Good news for Republicans!

I really can’t improve on the title of Bill Kristol’s “quick hit” about how great it is for Republicans to have lost Arlen Specter.

Obviously, the big question is who it helps the most, Mitt Romney or Rudy Giuliani.

Swine flu politics

Predictably enough, wingers are trying to turn the swine flu outbreak into a way to bash immigrants.

It will be interesting to see if the Village goes into “Obama needs to do something to stop the swine flu” mode. I’m not sure if invading Mexico or torturing people to find out where the swine flu came from is the answer.

But if Obama looks weak to the flu virus, we can expect a lot more flu viruses to attack us. I know that much.

Not surprised

John writes:

I have to admit to being surprised that the right seems to not only have instinctively rushed to defend torture (when, of course, they are not busy insisting that it isn’t torture), but now they are attempting to shift the debate into one in which we discuss the relative merits of torture (look at all the good intel I got while drowning this guy!) while bringing in the lawyers (I guess Andy McCarthy has moved on from Obama’s birth certificate) to make sure that their legal behinds are covered.

I have to admit I’m surprised too — I expected the reaction to be worse, both from the Village and from the right. It’s a given that the right not only likes the idea of torture for “national security” reasons but is also, in all likelihood, sexually aroused by the idea of torture. I expected much more lurid stuff about how great torture is and how Bush saved us from 1000 9/11’s, 9/11’s that will now befall of us because of Obama.

And I’m not surprised that the Village has taken a strong stand against prosecution, but I am surprised that they support the release of the memos at all (Broder):

Obama, to his credit, has ended one of the darkest chapters of American history, when certain terrorist suspects were whisked off to secret prisons and subjected to waterboarding and other forms of painful coercion in hopes of extracting information about threats to the United States.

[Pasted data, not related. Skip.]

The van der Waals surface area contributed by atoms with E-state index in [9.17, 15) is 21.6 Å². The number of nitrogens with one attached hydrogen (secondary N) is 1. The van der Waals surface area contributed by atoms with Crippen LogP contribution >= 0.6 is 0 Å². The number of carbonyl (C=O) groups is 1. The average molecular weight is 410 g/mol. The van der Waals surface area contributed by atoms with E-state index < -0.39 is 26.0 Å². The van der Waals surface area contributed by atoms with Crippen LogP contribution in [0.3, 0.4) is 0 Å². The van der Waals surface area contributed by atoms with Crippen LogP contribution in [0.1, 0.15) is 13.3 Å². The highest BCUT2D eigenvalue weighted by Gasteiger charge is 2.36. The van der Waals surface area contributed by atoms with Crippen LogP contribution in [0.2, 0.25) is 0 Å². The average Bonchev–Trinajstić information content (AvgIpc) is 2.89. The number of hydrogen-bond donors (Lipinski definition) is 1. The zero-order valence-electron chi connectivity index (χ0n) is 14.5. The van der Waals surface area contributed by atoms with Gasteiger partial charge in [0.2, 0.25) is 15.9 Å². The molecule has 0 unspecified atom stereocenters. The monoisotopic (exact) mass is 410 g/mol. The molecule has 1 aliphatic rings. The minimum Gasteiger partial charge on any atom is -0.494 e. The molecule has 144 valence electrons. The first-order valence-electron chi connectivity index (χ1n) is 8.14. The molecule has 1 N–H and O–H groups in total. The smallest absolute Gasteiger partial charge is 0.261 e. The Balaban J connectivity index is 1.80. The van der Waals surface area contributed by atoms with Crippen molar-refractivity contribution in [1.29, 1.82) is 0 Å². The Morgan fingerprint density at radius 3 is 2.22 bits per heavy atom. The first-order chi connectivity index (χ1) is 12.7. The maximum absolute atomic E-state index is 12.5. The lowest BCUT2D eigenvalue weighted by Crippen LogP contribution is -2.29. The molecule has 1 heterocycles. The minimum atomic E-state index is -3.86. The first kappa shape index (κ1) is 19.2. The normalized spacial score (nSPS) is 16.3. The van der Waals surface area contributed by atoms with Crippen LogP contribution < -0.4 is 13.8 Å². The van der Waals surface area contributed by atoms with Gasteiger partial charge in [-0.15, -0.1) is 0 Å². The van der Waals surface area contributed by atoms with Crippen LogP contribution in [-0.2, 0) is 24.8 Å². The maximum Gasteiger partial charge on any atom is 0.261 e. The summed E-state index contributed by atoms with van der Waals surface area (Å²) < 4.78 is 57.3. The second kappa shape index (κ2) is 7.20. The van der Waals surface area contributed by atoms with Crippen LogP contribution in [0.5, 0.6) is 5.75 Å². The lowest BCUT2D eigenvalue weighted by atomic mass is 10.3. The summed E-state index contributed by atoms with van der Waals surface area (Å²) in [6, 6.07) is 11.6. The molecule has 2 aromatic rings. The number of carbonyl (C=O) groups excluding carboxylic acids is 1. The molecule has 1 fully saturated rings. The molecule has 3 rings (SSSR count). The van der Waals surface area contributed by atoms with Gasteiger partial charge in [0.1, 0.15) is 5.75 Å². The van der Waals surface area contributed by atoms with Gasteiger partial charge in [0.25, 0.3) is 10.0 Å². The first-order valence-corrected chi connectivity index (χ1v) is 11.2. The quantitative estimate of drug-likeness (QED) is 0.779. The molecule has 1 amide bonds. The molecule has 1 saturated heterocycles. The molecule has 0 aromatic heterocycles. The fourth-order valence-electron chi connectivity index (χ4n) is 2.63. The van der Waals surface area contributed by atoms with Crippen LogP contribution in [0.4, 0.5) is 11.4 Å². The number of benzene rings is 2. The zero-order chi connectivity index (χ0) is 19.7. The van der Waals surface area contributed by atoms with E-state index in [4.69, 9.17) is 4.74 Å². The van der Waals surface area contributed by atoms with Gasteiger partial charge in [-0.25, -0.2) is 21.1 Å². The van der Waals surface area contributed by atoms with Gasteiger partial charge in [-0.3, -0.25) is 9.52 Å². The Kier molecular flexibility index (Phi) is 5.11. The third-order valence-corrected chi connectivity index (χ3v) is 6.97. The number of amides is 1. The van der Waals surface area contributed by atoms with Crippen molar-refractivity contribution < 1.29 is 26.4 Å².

Suppose the investigators decide that the country does not want to see the former president and vice president in the dock. Then underlings pay the price while big shots go free. But at some point, if he is at all a man of honor, George W. Bush would feel bound to say: That was my policy. I was the president. If you want to indict anyone for it, indict me.

Is that where we want to go? I don’t think so. Obama can prevent it by sticking to his guns.

It’s a given that the Village sees an affair with an intern as far more serious than violations of human rights. We already knew that. I expected the Village outcry against the release of the memos to be much stronger.

I’m not depressed that our society is half-depraved. I’m pleasantly surprised that it may be half-sane.

Memo To Jay Bybee: We Don’t Remember George Wallace For Recanting

File this under legacy maintenance.

Five years along in his new life as a federal judge, Bybee gathered the lawyers and their dates for a reunion, telling them he was proud of the legal work they had together produced.

And then, according to two of his guests, Bybee added that he wished he could say the same about his previous position.

[…] “I’ve heard him express regret at the contents of the memo,” said a fellow legal scholar and longtime friend, who spoke on the condition of anonymity…

Wait. Strike that post title. Comparing this indirect, self-pitying mea culpa to George Wallace is an insult to George Wallace. When Wallace changed his mind he publicly apologized. Wallace dedicated his last term of governor to correcting his earlier mistakes. Unless Bybee plans to dish more thoroughly in the future, this Friday night bombshell deserves to be filed with other empty political non-apology apologies.

Let’s start with the last line above. Bybee “express[es] regret at the contents of the memo.” The contents of the memo should reflect Bybee’s thinking. Does that imply that he regrets what he was thinking at the time? The comment makes more sense if Bybee regrets letting someone else dictate the contents of the memo to him. That is a moment of professional weakness that a sensible person would regret. Naturally that would indict Bybee (for legal malpractice, among other things) rather than exonerate him, but John Amato has hints that this might be the case. Otherwise Bybee should explain what about his inner thought process he finds regrettable.

You might wonder whether Bybee’s non-apology could get any weaker. Oh yes it can.

Says the same friend,

“I’ve heard him express regret that the memo was misused.”

Every interrogator in the US government looked to Bybee’s memo for guidance on what they could and couldn’t do to helpless prisoners. It is not clear how such a document could be misused. If the US grabbed an innocent muslim off the street, locked him in a box with spiders, starved him, froze him, beat his head against walls, shackled him to the ceiling and left him standing for more than a week without sleep then Bybee’s little note would serve exactly the purpose for which it was written.

Nobody with the brains to earn a law degree* could possibly believe that a binding legal opinion authorizing torture by government interrogators would not lead to torture by government interrogators. Bybee feels legitimately anxious because the act of writing his memo, whose legal impact guaranteed abuses that followed it, was perhaps the greatest crime of all.